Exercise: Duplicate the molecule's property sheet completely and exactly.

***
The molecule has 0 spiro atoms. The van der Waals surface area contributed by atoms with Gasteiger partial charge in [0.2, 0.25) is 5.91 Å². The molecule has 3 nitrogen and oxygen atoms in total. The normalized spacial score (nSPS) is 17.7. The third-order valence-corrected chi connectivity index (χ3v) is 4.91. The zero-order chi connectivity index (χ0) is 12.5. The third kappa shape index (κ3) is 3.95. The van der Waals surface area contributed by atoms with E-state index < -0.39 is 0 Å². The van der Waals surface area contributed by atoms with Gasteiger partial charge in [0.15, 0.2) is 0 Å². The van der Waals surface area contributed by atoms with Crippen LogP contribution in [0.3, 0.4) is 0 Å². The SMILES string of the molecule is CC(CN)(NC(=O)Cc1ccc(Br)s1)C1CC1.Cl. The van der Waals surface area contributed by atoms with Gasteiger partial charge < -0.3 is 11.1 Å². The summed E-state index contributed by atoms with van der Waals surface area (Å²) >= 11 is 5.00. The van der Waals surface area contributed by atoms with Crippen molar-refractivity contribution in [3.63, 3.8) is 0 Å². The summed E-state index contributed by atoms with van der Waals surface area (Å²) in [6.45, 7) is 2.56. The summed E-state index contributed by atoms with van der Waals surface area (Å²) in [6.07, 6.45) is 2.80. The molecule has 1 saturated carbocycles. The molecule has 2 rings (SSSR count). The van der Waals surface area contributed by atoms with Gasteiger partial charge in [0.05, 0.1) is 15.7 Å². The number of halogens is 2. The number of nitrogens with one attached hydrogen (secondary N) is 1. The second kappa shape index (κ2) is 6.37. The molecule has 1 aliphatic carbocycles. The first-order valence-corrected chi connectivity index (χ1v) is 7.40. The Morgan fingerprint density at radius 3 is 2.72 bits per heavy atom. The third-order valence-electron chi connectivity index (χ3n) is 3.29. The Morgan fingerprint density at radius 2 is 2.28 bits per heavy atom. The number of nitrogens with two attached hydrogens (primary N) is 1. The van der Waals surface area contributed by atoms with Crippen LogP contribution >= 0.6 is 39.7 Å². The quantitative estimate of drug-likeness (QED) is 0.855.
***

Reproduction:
The molecule has 0 spiro atoms. The van der Waals surface area contributed by atoms with Gasteiger partial charge in [0.2, 0.25) is 5.91 Å². The molecule has 3 nitrogen and oxygen atoms in total. The normalized spacial score (nSPS) is 17.7. The third-order valence-corrected chi connectivity index (χ3v) is 4.91. The zero-order chi connectivity index (χ0) is 12.5. The third kappa shape index (κ3) is 3.95. The van der Waals surface area contributed by atoms with E-state index < -0.39 is 0 Å². The van der Waals surface area contributed by atoms with Gasteiger partial charge in [0.15, 0.2) is 0 Å². The van der Waals surface area contributed by atoms with Crippen LogP contribution in [0.3, 0.4) is 0 Å². The SMILES string of the molecule is CC(CN)(NC(=O)Cc1ccc(Br)s1)C1CC1.Cl. The van der Waals surface area contributed by atoms with Gasteiger partial charge < -0.3 is 11.1 Å². The summed E-state index contributed by atoms with van der Waals surface area (Å²) >= 11 is 5.00. The van der Waals surface area contributed by atoms with Crippen molar-refractivity contribution in [3.63, 3.8) is 0 Å². The summed E-state index contributed by atoms with van der Waals surface area (Å²) in [6.45, 7) is 2.56. The summed E-state index contributed by atoms with van der Waals surface area (Å²) in [6.07, 6.45) is 2.80. The molecule has 1 saturated carbocycles. The molecule has 2 rings (SSSR count). The van der Waals surface area contributed by atoms with Gasteiger partial charge in [0.05, 0.1) is 15.7 Å². The number of halogens is 2. The number of nitrogens with one attached hydrogen (secondary N) is 1. The second kappa shape index (κ2) is 6.37. The molecule has 1 aliphatic carbocycles. The first-order valence-corrected chi connectivity index (χ1v) is 7.40. The Morgan fingerprint density at radius 3 is 2.72 bits per heavy atom. The third-order valence-electron chi connectivity index (χ3n) is 3.29. The Morgan fingerprint density at radius 2 is 2.28 bits per heavy atom. The number of nitrogens with two attached hydrogens (primary N) is 1. The van der Waals surface area contributed by atoms with Crippen LogP contribution >= 0.6 is 39.7 Å². The quantitative estimate of drug-likeness (QED) is 0.855.